iPlates II

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Remember a couple years ago when I reviewed the first volume of iPlates? Of course you don’t. So here’s a link. But to sum up, it was mostly very good and you should read it. Now, after a successful Kickstarter, Volume II is out and available for your ingestion. And ingest you should.

Although I would recommend [re]reading volume one before reading two. (It took me three quarters of the book to fully remember everyone and get back in the emotional swing of things. But that’s on me. I’ll have to reread them. They’re worth it. And I’ll need to reread them again before three, in order to stay on top of the still-open plot points.)

What’s great about these adaptations is how they veer away from the story-as-in-the-scriptures in order to develop characters and situations, then suddenly they plop you right back into a verse you know. Volume two is, after all, 150 pages covering two chapters in Mosiah, resulting in a pace both frenetic and steady as the characters run to and fro creating new story, while arriving at each next verse right on time.

This volume lacks interstitial art, which I miss, but a higher quantity of pop-culture references (ranging from Princess Bride to Sound of Music), some nice parallelism (the good sister does bad; the bad sister does good—each while trying to do right as they understand it), and the first time I’ve ever leapt for joy at the phrase “A POLITICIAN!”

In short, the book lives up to its claims of providing “witty dialogue” and “dramatic plot turns” within the framework of the story as we know it.

My only regret is that the Kickstarter didn’t quite get high enough to result in color printing. Although I like the black-and-white, the preponderance of night scenes in this volume makes it sometimes hard to tell who is who. And I know my kids would prefer color, them being young that way. But regardless, this volume, like the last, is a success. Let’s wish for many more to come.

iPlates Kickstarter

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Although we miss many worthy projects, Kickstarter has become a funding home for many Mormon artists, including some explicitly Mormon projects. Such as Stephen Carter and Jett Atwood’s iPlates.

I’ve written about the first volume before, and I anticipate this volume to improve on the first. (I have no good proof this will be the case; I’m just extrapolating from a trend.) The story will be 128 pages based on Mosiah 12-13.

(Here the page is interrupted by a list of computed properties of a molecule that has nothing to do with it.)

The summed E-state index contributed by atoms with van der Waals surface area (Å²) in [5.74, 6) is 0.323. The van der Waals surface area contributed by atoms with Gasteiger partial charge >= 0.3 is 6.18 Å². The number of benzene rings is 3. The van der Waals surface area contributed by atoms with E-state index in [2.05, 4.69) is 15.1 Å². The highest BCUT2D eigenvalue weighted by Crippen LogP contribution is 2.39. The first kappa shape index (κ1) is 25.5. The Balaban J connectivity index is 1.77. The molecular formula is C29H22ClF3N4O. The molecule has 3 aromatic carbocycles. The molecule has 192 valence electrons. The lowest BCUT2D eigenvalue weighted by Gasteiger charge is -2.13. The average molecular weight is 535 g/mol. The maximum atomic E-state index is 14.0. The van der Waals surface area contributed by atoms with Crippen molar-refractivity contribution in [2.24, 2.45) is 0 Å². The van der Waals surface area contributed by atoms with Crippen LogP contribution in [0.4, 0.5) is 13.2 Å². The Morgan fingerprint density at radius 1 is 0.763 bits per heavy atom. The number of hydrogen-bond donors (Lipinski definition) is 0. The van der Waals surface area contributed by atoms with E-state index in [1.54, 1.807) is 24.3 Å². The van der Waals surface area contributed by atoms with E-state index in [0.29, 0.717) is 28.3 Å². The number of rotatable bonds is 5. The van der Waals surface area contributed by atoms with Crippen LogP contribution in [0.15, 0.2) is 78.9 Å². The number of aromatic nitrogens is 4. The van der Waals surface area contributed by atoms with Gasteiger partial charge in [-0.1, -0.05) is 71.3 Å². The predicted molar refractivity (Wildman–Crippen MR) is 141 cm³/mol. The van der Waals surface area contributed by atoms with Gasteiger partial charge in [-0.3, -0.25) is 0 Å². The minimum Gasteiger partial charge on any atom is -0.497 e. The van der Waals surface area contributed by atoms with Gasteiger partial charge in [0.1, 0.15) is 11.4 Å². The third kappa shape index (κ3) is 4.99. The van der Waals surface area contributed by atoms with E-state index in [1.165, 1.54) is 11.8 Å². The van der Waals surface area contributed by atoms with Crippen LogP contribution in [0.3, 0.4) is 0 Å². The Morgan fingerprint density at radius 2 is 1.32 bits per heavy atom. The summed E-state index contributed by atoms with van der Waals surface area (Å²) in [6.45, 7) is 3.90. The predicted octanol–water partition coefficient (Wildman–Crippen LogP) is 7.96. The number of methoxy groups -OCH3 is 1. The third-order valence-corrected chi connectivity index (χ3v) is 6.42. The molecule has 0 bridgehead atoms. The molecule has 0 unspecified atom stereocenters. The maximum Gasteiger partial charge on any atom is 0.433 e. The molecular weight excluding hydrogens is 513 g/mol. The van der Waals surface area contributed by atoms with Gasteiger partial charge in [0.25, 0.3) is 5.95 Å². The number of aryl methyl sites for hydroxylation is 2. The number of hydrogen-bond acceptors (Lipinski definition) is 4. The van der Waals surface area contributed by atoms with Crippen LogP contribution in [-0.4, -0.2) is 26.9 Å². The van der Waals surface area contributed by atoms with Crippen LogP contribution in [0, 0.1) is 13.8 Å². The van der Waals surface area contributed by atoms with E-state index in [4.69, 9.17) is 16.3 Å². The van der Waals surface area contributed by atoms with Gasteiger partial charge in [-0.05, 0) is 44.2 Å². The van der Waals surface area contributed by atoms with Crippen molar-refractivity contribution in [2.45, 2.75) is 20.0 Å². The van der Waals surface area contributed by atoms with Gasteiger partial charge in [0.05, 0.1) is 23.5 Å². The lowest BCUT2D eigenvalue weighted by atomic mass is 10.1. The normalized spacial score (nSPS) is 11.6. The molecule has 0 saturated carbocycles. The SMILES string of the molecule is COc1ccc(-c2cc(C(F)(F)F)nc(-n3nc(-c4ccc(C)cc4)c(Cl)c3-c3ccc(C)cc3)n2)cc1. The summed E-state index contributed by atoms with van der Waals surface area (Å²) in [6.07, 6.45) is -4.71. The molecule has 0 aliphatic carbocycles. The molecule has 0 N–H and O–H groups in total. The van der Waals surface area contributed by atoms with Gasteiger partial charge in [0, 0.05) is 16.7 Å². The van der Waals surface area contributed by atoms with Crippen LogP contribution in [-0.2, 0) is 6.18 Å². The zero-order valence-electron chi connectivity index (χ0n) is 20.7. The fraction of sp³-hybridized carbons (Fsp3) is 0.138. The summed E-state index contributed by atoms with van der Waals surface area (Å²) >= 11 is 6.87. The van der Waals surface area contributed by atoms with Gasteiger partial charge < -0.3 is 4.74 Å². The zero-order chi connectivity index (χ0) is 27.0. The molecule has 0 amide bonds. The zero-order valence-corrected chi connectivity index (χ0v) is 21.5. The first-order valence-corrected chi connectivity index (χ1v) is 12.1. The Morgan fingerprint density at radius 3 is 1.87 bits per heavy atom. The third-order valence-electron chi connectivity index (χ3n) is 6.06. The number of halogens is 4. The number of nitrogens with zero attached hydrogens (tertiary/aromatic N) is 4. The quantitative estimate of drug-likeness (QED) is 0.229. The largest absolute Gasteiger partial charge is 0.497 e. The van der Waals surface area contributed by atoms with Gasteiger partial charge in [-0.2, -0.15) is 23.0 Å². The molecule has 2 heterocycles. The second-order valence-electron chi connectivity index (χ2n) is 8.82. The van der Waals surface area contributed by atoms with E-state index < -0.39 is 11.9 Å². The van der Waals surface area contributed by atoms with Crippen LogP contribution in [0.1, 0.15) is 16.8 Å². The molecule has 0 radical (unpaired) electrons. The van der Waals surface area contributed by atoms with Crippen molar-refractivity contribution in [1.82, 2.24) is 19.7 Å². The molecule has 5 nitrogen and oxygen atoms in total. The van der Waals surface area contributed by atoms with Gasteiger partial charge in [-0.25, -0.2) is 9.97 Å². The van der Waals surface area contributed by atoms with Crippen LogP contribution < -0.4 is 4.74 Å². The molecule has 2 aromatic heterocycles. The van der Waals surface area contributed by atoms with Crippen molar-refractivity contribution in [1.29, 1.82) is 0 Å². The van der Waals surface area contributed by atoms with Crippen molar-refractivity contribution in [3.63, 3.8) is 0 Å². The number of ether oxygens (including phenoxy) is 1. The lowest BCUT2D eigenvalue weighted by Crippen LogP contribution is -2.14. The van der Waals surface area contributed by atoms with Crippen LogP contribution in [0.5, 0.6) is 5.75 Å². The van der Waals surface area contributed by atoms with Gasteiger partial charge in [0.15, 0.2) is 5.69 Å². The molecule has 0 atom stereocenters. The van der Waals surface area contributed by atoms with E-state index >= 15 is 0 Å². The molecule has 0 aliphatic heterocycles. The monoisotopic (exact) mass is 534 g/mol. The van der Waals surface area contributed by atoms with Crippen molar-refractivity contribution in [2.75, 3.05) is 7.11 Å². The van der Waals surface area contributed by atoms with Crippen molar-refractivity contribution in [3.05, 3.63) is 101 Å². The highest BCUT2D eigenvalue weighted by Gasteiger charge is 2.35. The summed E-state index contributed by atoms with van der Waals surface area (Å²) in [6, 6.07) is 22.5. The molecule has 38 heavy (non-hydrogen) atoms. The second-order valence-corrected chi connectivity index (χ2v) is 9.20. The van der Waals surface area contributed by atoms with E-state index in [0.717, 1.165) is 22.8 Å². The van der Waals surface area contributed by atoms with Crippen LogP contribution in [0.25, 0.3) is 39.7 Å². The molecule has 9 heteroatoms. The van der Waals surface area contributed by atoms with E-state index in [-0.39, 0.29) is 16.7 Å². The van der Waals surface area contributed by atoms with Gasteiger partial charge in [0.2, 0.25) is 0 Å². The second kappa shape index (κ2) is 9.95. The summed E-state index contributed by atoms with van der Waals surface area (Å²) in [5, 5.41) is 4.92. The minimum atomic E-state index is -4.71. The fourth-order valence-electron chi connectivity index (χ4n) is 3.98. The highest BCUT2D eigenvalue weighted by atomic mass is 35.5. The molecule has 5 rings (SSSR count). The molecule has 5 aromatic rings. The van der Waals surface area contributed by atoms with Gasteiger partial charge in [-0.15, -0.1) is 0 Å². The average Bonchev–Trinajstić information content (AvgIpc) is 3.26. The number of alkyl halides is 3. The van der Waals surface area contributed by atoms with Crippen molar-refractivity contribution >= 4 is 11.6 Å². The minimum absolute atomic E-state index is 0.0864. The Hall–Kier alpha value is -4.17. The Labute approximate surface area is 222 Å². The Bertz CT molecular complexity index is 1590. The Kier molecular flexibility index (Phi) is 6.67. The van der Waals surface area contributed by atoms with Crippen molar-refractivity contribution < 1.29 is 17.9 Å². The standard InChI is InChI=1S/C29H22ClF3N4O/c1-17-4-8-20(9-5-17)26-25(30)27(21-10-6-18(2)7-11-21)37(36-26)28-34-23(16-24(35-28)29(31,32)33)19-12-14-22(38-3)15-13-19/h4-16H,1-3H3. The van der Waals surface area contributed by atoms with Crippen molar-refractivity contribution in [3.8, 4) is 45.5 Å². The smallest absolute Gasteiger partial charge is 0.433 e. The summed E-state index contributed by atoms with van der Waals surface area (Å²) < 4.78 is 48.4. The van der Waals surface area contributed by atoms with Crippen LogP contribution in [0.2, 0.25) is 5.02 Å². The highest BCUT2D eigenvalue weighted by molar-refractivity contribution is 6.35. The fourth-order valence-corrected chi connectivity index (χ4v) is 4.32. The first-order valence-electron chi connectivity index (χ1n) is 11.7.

And: if the project is successful, they’ll start right away on their next project. Volume three will star Abish.

willitcome

Sharing the new crop of Book of Mormon comics with my kids iPlates

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One perk of being “the” recognized expert in Mormon comics is that every once in a while, people come to me and share what they’re working on. These past couple weeks, I’ve gotten all sorts of free swag in the mail from creators. The Book of Mormon stuff I’ll share with you now.

Today I’m writing about iPlates, tomorrow will be From the Dust (this link will go live tomorrow morning). I read both for Family Home Evening  last Monday with my three boys, aged three to nine.

iPlates is the ???ly named Book of Mormon adaptation that first appeared in Sunstone. The first story featured Ammon arriving in the land of Ishmael, and the tale never quite gels. But the script is by Sunstone editor Stephen Carter and the drawings are by Sunstone‘s most visible cartoonist Jett Atwood and they gave themselves another shot.

I’m glad they did. The Ammon story was too indebted to manga (it even, in a rather clever move, read right to left from the back of the magazine) with those cheezy face changings, etc. You should never judge a serial comic by its first appearance, however. The nature of working with the same material over and over again means things will be refined, both writing and drawing. To illustrate, consider the following: Continue reading “Sharing the new crop of Book of Mormon comics with my kids iPlates”